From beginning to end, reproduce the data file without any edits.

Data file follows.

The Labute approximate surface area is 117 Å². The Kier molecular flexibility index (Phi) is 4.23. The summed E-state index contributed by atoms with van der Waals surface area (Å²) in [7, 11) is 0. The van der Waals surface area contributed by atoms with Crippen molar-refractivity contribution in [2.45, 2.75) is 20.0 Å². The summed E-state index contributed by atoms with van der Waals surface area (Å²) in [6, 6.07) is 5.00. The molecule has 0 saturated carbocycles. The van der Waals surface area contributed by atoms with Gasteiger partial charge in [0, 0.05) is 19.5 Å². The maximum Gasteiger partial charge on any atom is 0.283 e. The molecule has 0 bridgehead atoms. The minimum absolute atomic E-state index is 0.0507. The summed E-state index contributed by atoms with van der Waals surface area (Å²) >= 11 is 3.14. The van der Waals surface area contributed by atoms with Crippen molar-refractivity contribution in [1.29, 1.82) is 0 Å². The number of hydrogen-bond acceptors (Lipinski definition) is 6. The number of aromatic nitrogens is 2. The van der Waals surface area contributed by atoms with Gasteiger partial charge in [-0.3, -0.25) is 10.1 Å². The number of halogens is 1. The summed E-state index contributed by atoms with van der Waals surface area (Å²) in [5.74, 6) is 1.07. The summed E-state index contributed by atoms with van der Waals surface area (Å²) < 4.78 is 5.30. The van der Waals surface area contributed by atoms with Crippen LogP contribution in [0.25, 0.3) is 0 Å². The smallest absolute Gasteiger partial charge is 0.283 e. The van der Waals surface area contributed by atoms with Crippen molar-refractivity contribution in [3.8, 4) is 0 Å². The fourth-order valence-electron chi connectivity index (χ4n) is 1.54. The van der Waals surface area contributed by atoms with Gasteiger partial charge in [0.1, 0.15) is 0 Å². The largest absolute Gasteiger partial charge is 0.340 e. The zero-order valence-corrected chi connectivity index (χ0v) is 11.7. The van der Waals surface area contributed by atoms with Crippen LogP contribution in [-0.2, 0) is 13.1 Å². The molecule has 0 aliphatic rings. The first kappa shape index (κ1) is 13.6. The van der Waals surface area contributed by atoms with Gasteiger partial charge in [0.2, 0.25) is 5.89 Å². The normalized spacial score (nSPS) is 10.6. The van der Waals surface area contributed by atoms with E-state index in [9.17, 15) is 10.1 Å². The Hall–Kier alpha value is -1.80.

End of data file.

The Labute approximate surface area is 117 Å². The Kier molecular flexibility index (Phi) is 4.23. The summed E-state index contributed by atoms with van der Waals surface area (Å²) in [7, 11) is 0. The van der Waals surface area contributed by atoms with Crippen molar-refractivity contribution in [2.45, 2.75) is 20.0 Å². The summed E-state index contributed by atoms with van der Waals surface area (Å²) in [6, 6.07) is 5.00. The molecule has 0 saturated carbocycles. The van der Waals surface area contributed by atoms with Gasteiger partial charge in [0, 0.05) is 19.5 Å². The maximum Gasteiger partial charge on any atom is 0.283 e. The molecule has 0 bridgehead atoms. The minimum absolute atomic E-state index is 0.0507. The summed E-state index contributed by atoms with van der Waals surface area (Å²) >= 11 is 3.14. The van der Waals surface area contributed by atoms with Crippen molar-refractivity contribution in [1.29, 1.82) is 0 Å². The number of hydrogen-bond acceptors (Lipinski definition) is 6. The number of aromatic nitrogens is 2. The van der Waals surface area contributed by atoms with Gasteiger partial charge in [-0.3, -0.25) is 10.1 Å². The number of halogens is 1. The summed E-state index contributed by atoms with van der Waals surface area (Å²) in [5.74, 6) is 1.07. The summed E-state index contributed by atoms with van der Waals surface area (Å²) < 4.78 is 5.30. The van der Waals surface area contributed by atoms with Crippen LogP contribution in [0.25, 0.3) is 0 Å². The smallest absolute Gasteiger partial charge is 0.283 e. The van der Waals surface area contributed by atoms with Crippen molar-refractivity contribution in [3.8, 4) is 0 Å². The fourth-order valence-electron chi connectivity index (χ4n) is 1.54. The van der Waals surface area contributed by atoms with Gasteiger partial charge in [0.1, 0.15) is 0 Å². The largest absolute Gasteiger partial charge is 0.340 e. The zero-order valence-corrected chi connectivity index (χ0v) is 11.7. The van der Waals surface area contributed by atoms with Crippen LogP contribution in [-0.2, 0) is 13.1 Å². The molecule has 0 aliphatic rings. The first kappa shape index (κ1) is 13.6. The van der Waals surface area contributed by atoms with Gasteiger partial charge in [0.2, 0.25) is 5.89 Å². The normalized spacial score (nSPS) is 10.6. The van der Waals surface area contributed by atoms with E-state index in [9.17, 15) is 10.1 Å². The Hall–Kier alpha value is -1.80.